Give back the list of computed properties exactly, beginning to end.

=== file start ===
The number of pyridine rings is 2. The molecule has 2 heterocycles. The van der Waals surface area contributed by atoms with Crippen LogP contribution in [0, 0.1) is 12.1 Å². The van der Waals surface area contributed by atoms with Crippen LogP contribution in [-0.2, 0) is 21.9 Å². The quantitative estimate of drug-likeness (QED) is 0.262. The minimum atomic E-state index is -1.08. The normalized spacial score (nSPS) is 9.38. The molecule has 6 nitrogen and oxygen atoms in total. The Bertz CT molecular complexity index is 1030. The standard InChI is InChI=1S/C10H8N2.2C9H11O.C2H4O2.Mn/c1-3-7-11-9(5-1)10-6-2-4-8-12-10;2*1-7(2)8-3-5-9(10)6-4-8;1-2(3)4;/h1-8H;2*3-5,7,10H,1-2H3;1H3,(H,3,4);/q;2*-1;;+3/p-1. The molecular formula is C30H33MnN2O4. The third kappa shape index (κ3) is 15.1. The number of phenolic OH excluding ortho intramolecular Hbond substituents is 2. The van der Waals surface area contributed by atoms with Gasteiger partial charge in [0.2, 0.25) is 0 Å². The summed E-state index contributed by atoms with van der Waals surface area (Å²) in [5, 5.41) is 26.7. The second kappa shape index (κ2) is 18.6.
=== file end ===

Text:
The number of pyridine rings is 2. The molecule has 2 heterocycles. The van der Waals surface area contributed by atoms with Crippen LogP contribution in [0, 0.1) is 12.1 Å². The van der Waals surface area contributed by atoms with Crippen LogP contribution in [-0.2, 0) is 21.9 Å². The quantitative estimate of drug-likeness (QED) is 0.262. The minimum atomic E-state index is -1.08. The normalized spacial score (nSPS) is 9.38. The molecule has 6 nitrogen and oxygen atoms in total. The Bertz CT molecular complexity index is 1030. The standard InChI is InChI=1S/C10H8N2.2C9H11O.C2H4O2.Mn/c1-3-7-11-9(5-1)10-6-2-4-8-12-10;2*1-7(2)8-3-5-9(10)6-4-8;1-2(3)4;/h1-8H;2*3-5,7,10H,1-2H3;1H3,(H,3,4);/q;2*-1;;+3/p-1. The molecular formula is C30H33MnN2O4. The third kappa shape index (κ3) is 15.1. The number of phenolic OH excluding ortho intramolecular Hbond substituents is 2. The van der Waals surface area contributed by atoms with Gasteiger partial charge in [0.2, 0.25) is 0 Å². The summed E-state index contributed by atoms with van der Waals surface area (Å²) in [5, 5.41) is 26.7. The second kappa shape index (κ2) is 18.6.